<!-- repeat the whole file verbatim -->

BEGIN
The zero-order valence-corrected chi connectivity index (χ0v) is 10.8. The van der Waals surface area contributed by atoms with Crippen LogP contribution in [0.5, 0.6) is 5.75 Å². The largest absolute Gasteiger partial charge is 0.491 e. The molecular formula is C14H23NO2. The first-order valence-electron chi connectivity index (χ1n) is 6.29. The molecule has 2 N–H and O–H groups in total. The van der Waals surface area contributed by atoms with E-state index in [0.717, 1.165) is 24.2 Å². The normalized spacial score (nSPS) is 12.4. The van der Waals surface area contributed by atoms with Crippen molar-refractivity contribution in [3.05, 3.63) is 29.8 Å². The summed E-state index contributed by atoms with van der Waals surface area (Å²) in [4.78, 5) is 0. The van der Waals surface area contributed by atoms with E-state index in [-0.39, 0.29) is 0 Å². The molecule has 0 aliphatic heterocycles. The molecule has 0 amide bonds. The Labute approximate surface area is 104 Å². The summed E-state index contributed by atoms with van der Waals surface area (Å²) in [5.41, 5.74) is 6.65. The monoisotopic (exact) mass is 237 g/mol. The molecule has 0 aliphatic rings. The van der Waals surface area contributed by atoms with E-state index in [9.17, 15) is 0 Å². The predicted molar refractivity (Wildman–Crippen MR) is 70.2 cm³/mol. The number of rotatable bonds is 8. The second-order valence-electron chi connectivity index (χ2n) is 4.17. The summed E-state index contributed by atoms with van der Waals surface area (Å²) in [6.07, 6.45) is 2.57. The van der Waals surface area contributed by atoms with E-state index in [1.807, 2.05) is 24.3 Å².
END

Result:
The zero-order valence-corrected chi connectivity index (χ0v) is 10.8. The van der Waals surface area contributed by atoms with Crippen LogP contribution in [0.5, 0.6) is 5.75 Å². The largest absolute Gasteiger partial charge is 0.491 e. The molecular formula is C14H23NO2. The first-order valence-electron chi connectivity index (χ1n) is 6.29. The molecule has 2 N–H and O–H groups in total. The van der Waals surface area contributed by atoms with E-state index in [0.717, 1.165) is 24.2 Å². The normalized spacial score (nSPS) is 12.4. The van der Waals surface area contributed by atoms with Crippen molar-refractivity contribution in [3.05, 3.63) is 29.8 Å². The summed E-state index contributed by atoms with van der Waals surface area (Å²) in [4.78, 5) is 0. The van der Waals surface area contributed by atoms with E-state index in [-0.39, 0.29) is 0 Å². The molecule has 0 aliphatic heterocycles. The molecule has 0 amide bonds. The Labute approximate surface area is 104 Å². The summed E-state index contributed by atoms with van der Waals surface area (Å²) in [5.41, 5.74) is 6.65. The monoisotopic (exact) mass is 237 g/mol. The molecule has 0 aliphatic rings. The van der Waals surface area contributed by atoms with E-state index in [9.17, 15) is 0 Å². The predicted molar refractivity (Wildman–Crippen MR) is 70.2 cm³/mol. The number of rotatable bonds is 8. The second-order valence-electron chi connectivity index (χ2n) is 4.17. The summed E-state index contributed by atoms with van der Waals surface area (Å²) in [6.07, 6.45) is 2.57. The van der Waals surface area contributed by atoms with E-state index in [1.807, 2.05) is 24.3 Å².